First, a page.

Obviously it was a major event, a book by the pope emeritus and a senior Curial cardinal. It was not entirely unprecedented, though; Benedict has published an interview book while retired, and just last summer Cardinal Marc Ouellet published a book on priestly celibacy just before the Amazon synod.

The Vatican communications response was calm and correct, noting that Pope Francis has expressed his commitment to priestly celibacy, even going so far as to make the phrase of St. Paul VI his own: “I would rather die than change the law on celibacy.” And if it had been left there, the Church could have received the arguments of Benedict XVI and Cardinal Sarah more or less with equanimity. It was not a surprise to anyone that they offered the conclusions which they did.

Instead, an imbergoglio was launched that would convulse all Rome. It was, as usual, launched by those commentators who are eager to advocate for Pope Francis but often end up doing more harm than good.

With furious denunciations on Twitter, it was alleged that Benedict was no longer able to stay awake long enough to write anything; that he passed off some old notes to Cardinal Sarah and had no idea that a book was being published; that he knew a book was being published but that his contributions were ambiguous; that he made specific contributions but was not a co-author, but a contributor — and, above all, that Benedict XVI and Cardinal Sarah were exerting improper pressure on Pope Francis regarding the decision about ordaining as priests married deacons in the Amazon, as recommended by the recent synod.

That last was most absurd. If either Benedict or Cardinal Sarah wanted to influence Francis, either properly or improperly, they would have made public interventions ahead of time, as Cardinal Ouellet did. Everyone in Rome knows that the post-synodal exhortations of Pope Francis are completely drafted within weeks of the synod concluding, if not earlier. The Amazon document was already completed before the Benedict/Sarah book was released. It will be translated and published in a week or two.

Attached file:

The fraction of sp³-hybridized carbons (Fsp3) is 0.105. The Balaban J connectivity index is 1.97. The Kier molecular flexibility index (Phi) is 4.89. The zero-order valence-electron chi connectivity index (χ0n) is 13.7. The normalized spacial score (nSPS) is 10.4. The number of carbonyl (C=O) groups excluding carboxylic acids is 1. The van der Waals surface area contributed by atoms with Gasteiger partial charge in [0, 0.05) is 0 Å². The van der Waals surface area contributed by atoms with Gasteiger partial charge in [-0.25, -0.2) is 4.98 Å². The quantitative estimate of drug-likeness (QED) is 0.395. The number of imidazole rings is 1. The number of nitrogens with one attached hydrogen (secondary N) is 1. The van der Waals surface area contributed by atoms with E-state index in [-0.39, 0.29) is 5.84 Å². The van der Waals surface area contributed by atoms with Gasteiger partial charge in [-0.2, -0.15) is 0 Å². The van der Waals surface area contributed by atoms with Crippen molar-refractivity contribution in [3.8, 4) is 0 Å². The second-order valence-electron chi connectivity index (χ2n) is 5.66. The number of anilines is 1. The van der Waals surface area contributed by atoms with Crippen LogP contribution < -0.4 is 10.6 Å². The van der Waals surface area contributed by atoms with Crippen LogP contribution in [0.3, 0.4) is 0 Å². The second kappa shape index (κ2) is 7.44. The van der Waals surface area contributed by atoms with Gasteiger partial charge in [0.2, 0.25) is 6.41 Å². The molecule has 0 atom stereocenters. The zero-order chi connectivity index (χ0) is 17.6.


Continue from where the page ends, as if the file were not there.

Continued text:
Turning up the heat on what should not have been a controversy, voices who consider themselves helpful to Pope Francis accused both Benedict and Cardinal Sarah of acting with bad motives. The latter was accused of manipulating and deceiving the former, rather an incredible charge, given their close relationship.

In the event, by now what most people had heard about the new book was that Benedict was publicly at odds with Francis and attempting to undermine him. So a face-saving solution was attempted, with Archbishop Georg Gänswein, Benedict’s personal secretary and prefect of the papal household for Pope Francis, indicating that there had been a “misunderstanding.” While Benedict’s text was authentic, he should not be considered a “co-author.” Cardinal Sarah agreed that future editions in French would indicate just that, but that he personally stood behind all the claims he made about Benedict’s authorial role.

Meanwhile, Ignatius Press decided to publish the book as originally presented to them. Father Joseph Fessio, founder of Ignatius Press, has been publishing Benedict in English for more than 40 years. Readers of the book will share Father Fessio’s view that Benedict is indeed a co-author.

Then, as it always does in an imbergoglio, came the farce. Pope Francis declared the matter closed — effectively saying that there was nothing to see here — in an interview with atheist Eugenio Scalfari, the Italian journalist to whom he has given several interviews. Scalfari has on other occasions reported that the Holy Father does not believe in hell or in the divinity of Christ. He is thus manifestly unreliable. It was an odd place for Francis to address the controversy, but everything about an imbergoglio is odd. In the same interview, Scalfari “reported” that St. Francis died holding the hand of St. Clare, so one considers the source.

Imbergoglios are secondary or tertiary events, but they are significantly damaging, for they bring the Vatican and its various characters into disrepute. And because they get massive attention, they obscure what the Holy Father is actually doing. Those responsible for the imbergoglios do not serve him well.

Father Raymond J. de Souza is the editor in chief of Convivium magazine.